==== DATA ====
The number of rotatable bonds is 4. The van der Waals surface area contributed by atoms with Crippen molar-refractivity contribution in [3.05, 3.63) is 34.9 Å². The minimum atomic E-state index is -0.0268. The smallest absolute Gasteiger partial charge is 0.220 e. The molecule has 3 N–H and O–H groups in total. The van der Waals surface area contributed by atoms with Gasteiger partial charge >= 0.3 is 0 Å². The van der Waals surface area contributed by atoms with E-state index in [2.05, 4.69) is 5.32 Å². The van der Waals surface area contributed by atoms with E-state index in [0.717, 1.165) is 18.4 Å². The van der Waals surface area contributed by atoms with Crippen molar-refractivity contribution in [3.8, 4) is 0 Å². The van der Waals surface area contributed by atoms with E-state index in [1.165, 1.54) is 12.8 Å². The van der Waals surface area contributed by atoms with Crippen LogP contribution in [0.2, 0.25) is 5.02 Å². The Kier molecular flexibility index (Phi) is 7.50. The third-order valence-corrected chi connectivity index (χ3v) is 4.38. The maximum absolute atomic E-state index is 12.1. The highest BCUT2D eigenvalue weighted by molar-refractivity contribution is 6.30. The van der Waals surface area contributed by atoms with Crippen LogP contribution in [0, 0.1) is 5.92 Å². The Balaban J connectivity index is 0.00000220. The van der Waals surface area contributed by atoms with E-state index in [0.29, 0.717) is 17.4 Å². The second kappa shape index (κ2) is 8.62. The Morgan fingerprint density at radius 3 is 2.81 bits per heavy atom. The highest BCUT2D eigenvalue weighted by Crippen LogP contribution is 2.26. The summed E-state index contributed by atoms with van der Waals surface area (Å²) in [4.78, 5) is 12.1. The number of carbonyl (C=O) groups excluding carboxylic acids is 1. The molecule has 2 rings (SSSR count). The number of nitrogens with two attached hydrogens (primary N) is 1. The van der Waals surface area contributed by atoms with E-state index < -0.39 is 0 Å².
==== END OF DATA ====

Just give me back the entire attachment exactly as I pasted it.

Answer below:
The number of rotatable bonds is 4. The van der Waals surface area contributed by atoms with Crippen molar-refractivity contribution in [3.05, 3.63) is 34.9 Å². The minimum atomic E-state index is -0.0268. The smallest absolute Gasteiger partial charge is 0.220 e. The molecule has 3 N–H and O–H groups in total. The van der Waals surface area contributed by atoms with Gasteiger partial charge >= 0.3 is 0 Å². The van der Waals surface area contributed by atoms with E-state index in [2.05, 4.69) is 5.32 Å². The van der Waals surface area contributed by atoms with E-state index in [0.717, 1.165) is 18.4 Å². The van der Waals surface area contributed by atoms with Crippen molar-refractivity contribution in [3.8, 4) is 0 Å². The van der Waals surface area contributed by atoms with E-state index in [1.165, 1.54) is 12.8 Å². The van der Waals surface area contributed by atoms with Crippen LogP contribution in [0.2, 0.25) is 5.02 Å². The Kier molecular flexibility index (Phi) is 7.50. The third-order valence-corrected chi connectivity index (χ3v) is 4.38. The maximum absolute atomic E-state index is 12.1. The highest BCUT2D eigenvalue weighted by molar-refractivity contribution is 6.30. The van der Waals surface area contributed by atoms with Crippen LogP contribution in [0, 0.1) is 5.92 Å². The Balaban J connectivity index is 0.00000220. The van der Waals surface area contributed by atoms with E-state index in [0.29, 0.717) is 17.4 Å². The second kappa shape index (κ2) is 8.62. The Morgan fingerprint density at radius 3 is 2.81 bits per heavy atom. The highest BCUT2D eigenvalue weighted by Crippen LogP contribution is 2.26. The summed E-state index contributed by atoms with van der Waals surface area (Å²) in [4.78, 5) is 12.1. The number of carbonyl (C=O) groups excluding carboxylic acids is 1. The molecule has 2 rings (SSSR count). The number of nitrogens with two attached hydrogens (primary N) is 1. The van der Waals surface area contributed by atoms with E-state index < -0.39 is 0 Å².